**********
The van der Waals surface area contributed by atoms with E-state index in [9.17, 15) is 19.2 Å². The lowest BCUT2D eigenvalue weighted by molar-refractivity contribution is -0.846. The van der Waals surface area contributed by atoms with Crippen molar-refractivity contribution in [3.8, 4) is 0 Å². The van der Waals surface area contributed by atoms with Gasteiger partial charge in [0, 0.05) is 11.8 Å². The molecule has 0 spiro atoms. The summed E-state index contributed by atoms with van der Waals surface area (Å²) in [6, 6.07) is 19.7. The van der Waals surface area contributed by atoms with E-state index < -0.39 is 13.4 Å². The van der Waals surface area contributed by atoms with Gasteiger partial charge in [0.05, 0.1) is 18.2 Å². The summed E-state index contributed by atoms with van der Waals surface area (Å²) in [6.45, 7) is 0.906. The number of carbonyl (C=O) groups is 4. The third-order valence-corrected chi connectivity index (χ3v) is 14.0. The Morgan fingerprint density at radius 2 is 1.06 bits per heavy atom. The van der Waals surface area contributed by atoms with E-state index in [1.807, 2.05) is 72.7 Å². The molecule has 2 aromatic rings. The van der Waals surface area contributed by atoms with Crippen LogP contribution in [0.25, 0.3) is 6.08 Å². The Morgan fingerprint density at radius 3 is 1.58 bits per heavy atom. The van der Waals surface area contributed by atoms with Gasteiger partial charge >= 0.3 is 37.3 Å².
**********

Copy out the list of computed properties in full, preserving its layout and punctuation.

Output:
The van der Waals surface area contributed by atoms with E-state index in [9.17, 15) is 19.2 Å². The lowest BCUT2D eigenvalue weighted by molar-refractivity contribution is -0.846. The van der Waals surface area contributed by atoms with Crippen molar-refractivity contribution in [3.8, 4) is 0 Å². The van der Waals surface area contributed by atoms with Gasteiger partial charge in [0, 0.05) is 11.8 Å². The molecule has 0 spiro atoms. The summed E-state index contributed by atoms with van der Waals surface area (Å²) in [6, 6.07) is 19.7. The van der Waals surface area contributed by atoms with E-state index < -0.39 is 13.4 Å². The van der Waals surface area contributed by atoms with Gasteiger partial charge in [0.05, 0.1) is 18.2 Å². The summed E-state index contributed by atoms with van der Waals surface area (Å²) in [6.45, 7) is 0.906. The number of carbonyl (C=O) groups is 4. The third-order valence-corrected chi connectivity index (χ3v) is 14.0. The Morgan fingerprint density at radius 2 is 1.06 bits per heavy atom. The van der Waals surface area contributed by atoms with E-state index in [1.807, 2.05) is 72.7 Å². The molecule has 2 aromatic rings. The van der Waals surface area contributed by atoms with Crippen LogP contribution in [0.25, 0.3) is 6.08 Å². The Morgan fingerprint density at radius 3 is 1.58 bits per heavy atom. The van der Waals surface area contributed by atoms with Gasteiger partial charge >= 0.3 is 37.3 Å².